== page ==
-- Second Avenue Subway, 1970s Harlem Segment | LTV Squad

Second Avenue Subway, 1970s Harlem Segment

Published on: October 29th, 2008 | Last updated: November 4, 2015 Written by:

When we arrived at this tunnel, it had never been photographed before. Only a few daredevil graffiti artists even knew it existed, and everyone was tight lipped about how to get in. Make no mistake – getting in was a challenge, but we don’t do this because it’s always easy.

History
This tunnel is one of two sections of the Second Avenue Subway built in the 1970s. It runs 10 blocks under Harlem. It is suppose to be included in Phase 2 of the second avenue subway project (the first phase, from 63rd to 96th streets, is supposed to open in 2016). The end of Phase 2 is suppose to be 125 street, so this portion of tunnel is hugely significant – and should mean that phase 2 is built quickly. Of course, I somehow doubt that will happen. It’s impossible to follow NYC’s infrastructure projects and not be very skeptical of when, or even if, they will be completed.

All of that said, here’s a quick look at this tunnel.

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NOTE: Argumentative comments completely devoid of facts (supply links to support your arguement) will not be published.

3 responses to “Second Avenue Subway, 1970s Harlem Segment”

  1. Union Tpke says:

    Hi, thanks for the pictures. Apparently, the MTA as part of Phase 2 will be destroying the whole section and wasting money. http://web.mta.info/capital/sas_pdf/Community%20Board%2011%20Presentation%204.5.16%20Final.pdf

    I think that you would agree that they should just use the existing segment and have a center island platform.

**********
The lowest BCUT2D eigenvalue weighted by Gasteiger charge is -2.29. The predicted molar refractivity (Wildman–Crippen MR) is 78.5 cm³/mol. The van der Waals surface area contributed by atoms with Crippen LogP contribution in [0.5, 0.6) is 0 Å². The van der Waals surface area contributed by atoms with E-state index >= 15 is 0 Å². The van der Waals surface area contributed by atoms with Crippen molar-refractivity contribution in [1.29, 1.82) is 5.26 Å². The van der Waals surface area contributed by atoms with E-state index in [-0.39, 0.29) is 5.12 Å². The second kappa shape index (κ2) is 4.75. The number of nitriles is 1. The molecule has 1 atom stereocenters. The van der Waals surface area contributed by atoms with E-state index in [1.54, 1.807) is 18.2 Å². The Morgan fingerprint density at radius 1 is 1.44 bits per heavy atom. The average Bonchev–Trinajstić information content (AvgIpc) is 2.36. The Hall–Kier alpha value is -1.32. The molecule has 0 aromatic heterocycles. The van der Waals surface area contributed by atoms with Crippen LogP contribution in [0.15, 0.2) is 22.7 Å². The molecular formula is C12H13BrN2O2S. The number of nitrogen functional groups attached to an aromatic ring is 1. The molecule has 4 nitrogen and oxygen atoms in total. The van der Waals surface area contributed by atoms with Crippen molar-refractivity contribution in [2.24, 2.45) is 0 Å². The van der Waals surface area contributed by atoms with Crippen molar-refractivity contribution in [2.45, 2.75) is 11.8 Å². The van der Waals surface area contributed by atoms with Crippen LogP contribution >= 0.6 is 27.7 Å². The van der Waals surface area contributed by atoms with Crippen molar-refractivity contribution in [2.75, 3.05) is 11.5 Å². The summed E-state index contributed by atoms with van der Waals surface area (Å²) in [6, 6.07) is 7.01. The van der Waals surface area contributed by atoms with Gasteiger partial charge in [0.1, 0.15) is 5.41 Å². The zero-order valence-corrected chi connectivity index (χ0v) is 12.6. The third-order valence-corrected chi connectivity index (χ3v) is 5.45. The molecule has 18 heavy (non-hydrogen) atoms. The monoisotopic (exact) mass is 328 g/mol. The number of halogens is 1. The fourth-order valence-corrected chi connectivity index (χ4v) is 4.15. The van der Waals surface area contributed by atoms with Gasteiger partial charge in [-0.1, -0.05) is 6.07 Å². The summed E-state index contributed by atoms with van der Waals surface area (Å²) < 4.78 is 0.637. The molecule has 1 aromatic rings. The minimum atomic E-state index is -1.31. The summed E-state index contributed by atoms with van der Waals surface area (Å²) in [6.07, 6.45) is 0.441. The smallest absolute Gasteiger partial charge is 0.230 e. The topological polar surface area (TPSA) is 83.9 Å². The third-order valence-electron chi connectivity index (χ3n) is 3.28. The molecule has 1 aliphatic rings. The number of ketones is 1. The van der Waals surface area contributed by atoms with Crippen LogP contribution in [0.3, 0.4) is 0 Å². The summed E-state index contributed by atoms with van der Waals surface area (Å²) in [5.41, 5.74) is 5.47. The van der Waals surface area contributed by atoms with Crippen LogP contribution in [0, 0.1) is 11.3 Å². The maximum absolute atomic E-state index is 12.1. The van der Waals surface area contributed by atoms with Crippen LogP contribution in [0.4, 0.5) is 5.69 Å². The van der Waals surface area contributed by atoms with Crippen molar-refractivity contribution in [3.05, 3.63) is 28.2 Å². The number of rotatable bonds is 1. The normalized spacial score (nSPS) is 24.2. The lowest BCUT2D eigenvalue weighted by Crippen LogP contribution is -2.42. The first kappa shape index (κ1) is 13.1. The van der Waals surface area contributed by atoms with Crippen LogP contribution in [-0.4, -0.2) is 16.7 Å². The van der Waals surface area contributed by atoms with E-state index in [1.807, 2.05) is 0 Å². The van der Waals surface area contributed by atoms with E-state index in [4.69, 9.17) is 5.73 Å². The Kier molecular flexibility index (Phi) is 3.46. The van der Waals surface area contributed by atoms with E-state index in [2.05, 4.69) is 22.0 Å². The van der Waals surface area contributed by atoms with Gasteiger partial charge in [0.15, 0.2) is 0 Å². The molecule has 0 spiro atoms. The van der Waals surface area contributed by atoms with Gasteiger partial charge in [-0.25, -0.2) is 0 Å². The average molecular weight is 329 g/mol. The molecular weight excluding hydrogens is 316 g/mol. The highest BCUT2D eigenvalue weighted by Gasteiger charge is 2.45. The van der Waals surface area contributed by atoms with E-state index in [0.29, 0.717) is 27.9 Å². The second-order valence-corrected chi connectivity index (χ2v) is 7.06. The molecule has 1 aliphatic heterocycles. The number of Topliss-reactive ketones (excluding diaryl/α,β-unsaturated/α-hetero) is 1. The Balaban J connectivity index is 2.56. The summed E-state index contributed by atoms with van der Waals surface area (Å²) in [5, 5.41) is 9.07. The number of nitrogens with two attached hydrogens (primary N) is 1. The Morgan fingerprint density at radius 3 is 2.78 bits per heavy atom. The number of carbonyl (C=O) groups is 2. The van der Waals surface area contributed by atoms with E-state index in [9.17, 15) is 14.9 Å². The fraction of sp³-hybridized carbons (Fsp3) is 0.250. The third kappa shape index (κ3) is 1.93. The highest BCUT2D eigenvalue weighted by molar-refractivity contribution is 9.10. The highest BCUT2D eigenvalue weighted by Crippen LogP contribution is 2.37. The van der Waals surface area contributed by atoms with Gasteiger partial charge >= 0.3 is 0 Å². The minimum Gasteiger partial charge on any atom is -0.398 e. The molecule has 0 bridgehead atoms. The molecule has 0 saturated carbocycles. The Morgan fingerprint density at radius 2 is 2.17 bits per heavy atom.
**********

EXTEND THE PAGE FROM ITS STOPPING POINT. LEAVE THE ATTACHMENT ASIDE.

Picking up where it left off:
2. Chris says:

    Sadly, there may be good logic in destroying the whole section and rebuilding. The MTA has committed to making all new stations ADA compliant, and wants to install air conditioning (if possible, as I understand things) as part of the design. Segments built in the 1970’s did not have these requirements, and likely can not be used. Interstaton segments may not be deep (or shallow) enough to connect with the line now in use. So, we must ask why the segments can’t be used as is before destroying them.

  3. George says:

    The existing tunnel will only be unused as is and demolished through the 106 Street station area. That was built with a middle siding only as provision between the mains 1 and 2 and not originally intended to be a station site.

    As designed in the 1960’s, the Phase 2 segment to be reused was only to have a middle siding after departing an Uptown station site (I’m guessing that was the present 96th Street), then after that a station a stop at 116th Street, then ultimately head north toward the Bronx. The actual stations projected for south of and north of the short piece that was built through East Harlem were never begun. The terminal at 125 & Lexington represents a major (post-2001) revision to the route as originally projected. In time it would appear to preclude the long-projected extension of this line into the Bronx, as was anticipated since its 1920’s conception.

    When the Second Avenue Subway misfired in the 1970’s, the city and world were a lot different. There wasn’t a lot of planning energy expended on its passage through East Harlem, which was then in sharp decline, and a minimum of concern about construction impacts on urban life as there is now. That, I would proffer, is why that particular segment was actually built early on. By 2020, the streetscape above this zone will be almost completely changed and transformed socially!

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  • About The Author

    Bad Guy Joe

    Bad Guy Joe

    Bad Guy Joe knows more about the NYC underground than anyone else on or below the surface of this planet. He has spent nearly 30 years sneaking into NYC’s more forbidden locations. When not underground, he’s probably bitching about politicians or building something digital.

     
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